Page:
Vygotsky observed how children role-play adult behaviours as part of exploring their environment , which has interested more recent researchers.

Zone of proximal development 

This describes how adults and children work together to move children towards independence, knowledge and competence

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Catherine Garvey

Garvey did a study involving pairs of children playing and found that children adopt roles and identities, acting out storylines and inventing objects and settings as required in a role-play scenario.

Children play together it is enjoyable, but it also practises social interactions and negation skills, with players' roles and responsibilities often decided as they play. Sometimes called sociodramatic play, it involves both social and dramatic skills, with explicit rules and reflecting real-word behaviour.

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Jerome Burner (LASS)

LASS- Language Acquisition Support System: refers to the child's interaction with the adults around them and how this interaction supports language development.

Burner looked at ritualised activities that occur daily in young children's lives -mealtimes, bedtimes, reading books - and how carers make the rules and meanings of these interactions explicit and predictable so that children can learn.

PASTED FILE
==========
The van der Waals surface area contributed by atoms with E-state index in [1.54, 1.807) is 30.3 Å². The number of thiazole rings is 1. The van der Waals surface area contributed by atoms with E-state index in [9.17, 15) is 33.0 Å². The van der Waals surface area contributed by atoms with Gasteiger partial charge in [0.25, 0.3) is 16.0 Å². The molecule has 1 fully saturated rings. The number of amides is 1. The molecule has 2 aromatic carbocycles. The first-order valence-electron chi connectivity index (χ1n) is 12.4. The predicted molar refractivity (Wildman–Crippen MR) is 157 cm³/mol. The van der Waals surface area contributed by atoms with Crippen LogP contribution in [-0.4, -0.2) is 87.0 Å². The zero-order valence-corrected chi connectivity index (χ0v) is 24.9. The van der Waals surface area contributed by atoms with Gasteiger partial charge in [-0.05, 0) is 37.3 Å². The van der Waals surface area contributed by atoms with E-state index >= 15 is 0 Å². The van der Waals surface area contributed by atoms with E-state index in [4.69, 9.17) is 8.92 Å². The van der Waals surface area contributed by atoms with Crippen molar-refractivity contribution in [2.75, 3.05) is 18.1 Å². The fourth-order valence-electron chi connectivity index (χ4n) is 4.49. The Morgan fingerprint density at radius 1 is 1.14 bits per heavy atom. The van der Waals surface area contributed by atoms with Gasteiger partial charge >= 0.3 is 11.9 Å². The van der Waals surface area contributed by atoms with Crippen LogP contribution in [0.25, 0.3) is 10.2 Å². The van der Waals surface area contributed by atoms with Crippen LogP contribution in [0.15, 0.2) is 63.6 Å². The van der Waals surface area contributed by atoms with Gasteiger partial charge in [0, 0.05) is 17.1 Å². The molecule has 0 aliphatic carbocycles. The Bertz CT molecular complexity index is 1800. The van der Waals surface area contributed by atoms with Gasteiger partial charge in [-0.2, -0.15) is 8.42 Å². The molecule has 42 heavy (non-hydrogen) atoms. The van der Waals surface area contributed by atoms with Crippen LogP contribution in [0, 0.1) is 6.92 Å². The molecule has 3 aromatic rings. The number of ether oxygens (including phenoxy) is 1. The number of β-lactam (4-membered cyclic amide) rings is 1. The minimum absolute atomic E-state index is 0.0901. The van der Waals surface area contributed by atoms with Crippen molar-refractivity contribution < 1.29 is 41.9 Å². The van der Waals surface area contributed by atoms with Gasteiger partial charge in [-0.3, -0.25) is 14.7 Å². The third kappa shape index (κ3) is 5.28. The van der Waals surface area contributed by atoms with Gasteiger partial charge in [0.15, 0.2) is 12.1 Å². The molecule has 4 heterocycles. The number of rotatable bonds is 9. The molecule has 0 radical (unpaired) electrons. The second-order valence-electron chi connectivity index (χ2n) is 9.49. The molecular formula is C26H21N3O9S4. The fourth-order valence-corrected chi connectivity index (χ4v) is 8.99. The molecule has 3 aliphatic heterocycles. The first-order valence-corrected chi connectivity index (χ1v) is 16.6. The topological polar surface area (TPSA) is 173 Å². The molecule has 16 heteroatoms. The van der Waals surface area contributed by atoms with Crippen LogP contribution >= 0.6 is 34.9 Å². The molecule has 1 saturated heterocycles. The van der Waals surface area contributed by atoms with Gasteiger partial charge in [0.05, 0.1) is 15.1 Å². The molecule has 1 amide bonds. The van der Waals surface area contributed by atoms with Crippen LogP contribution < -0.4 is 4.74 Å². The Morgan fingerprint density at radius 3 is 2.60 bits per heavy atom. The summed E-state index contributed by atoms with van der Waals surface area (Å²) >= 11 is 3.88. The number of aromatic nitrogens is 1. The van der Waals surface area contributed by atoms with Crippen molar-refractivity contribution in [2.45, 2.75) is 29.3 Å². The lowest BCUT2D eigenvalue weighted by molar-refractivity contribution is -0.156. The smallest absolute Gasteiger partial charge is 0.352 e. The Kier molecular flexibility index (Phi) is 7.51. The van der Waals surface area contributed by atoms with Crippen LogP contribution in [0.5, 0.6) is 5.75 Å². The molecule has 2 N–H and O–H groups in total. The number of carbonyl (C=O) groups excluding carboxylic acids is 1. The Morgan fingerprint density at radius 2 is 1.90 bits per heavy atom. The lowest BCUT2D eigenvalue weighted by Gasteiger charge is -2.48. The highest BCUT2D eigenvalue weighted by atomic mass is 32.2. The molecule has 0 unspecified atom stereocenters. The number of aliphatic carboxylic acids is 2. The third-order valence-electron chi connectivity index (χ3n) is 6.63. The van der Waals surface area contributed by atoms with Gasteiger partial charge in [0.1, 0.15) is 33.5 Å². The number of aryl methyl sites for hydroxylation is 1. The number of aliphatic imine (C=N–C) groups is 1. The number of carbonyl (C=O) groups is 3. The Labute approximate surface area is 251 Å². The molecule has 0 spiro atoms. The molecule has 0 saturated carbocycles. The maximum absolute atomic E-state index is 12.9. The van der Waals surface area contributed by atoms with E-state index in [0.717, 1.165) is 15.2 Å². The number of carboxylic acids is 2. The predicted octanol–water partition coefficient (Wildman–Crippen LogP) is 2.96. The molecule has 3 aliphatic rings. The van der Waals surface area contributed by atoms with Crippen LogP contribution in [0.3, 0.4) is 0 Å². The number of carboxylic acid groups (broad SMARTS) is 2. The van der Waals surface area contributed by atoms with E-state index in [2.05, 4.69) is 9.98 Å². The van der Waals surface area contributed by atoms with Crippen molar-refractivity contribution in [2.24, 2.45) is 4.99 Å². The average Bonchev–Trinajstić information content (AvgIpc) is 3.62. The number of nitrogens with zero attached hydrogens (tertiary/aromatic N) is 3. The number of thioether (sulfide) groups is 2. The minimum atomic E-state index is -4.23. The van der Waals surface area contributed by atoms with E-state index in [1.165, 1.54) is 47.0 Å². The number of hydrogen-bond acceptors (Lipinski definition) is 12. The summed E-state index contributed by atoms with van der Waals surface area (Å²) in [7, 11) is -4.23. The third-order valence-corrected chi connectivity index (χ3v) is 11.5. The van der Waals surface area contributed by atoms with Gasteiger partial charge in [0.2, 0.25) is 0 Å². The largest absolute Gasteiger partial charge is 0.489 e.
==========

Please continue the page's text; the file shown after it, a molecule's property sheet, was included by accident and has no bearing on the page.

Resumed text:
Along with other researchers introduced the concept of scaffolding to refer to the ways adults help children advance cognitively. He observed that adults withdraw support as children's skills develop.

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Alan Cruttenden

In 1974 Cruttenden compared adults and children to see if the could predict football results from listening to the scores, finding that adults could successfully predict winners by the intonation placed on the first team, but children (up to age 7) were less accurate.

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Types of sounds produced

Plosives: created when the airflow is blocked for a brief time - voiced b,d,g - unvoiced p,t,k

Fricatives: created when the airflow is only partially blocked and air moves through the mouth in a steady stream - voiced (thy sound) (leisure sound) - unvoiced f, (as in thigh), s, (as is ship)

Affricatives: created by putting plosives and fricatives together - voiced (as in judge) - unvoiced (as in judge)

Approximates: similar sounds to vowels - voiced w,r,j 

Nasals: produced by air moving through the nose - voiced m,n

Laterals: created by placing the tongue on the ridge of the teeth and then air moving down the side of the moth - voiced l

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Early phonological errors

Deletion: omitting the final consonant in words - e.g. do(g), cu(p)

Substitution: substituting one sound for another (especially the 'harder' sounds that develop later, such as the f sound) - e.g. 'pip' for 'ship'

Addition: Adding an extra vowel sound to the ends of words, creating a CVCV pattern e.g. doggie

Assimilation: changing one consonant or vowel for another (as in early plosive sounds 'd' and 'b') - e.g. 'gog' for 'dog'

Reduplication: repeating a whole syllable -e.g. dada, mama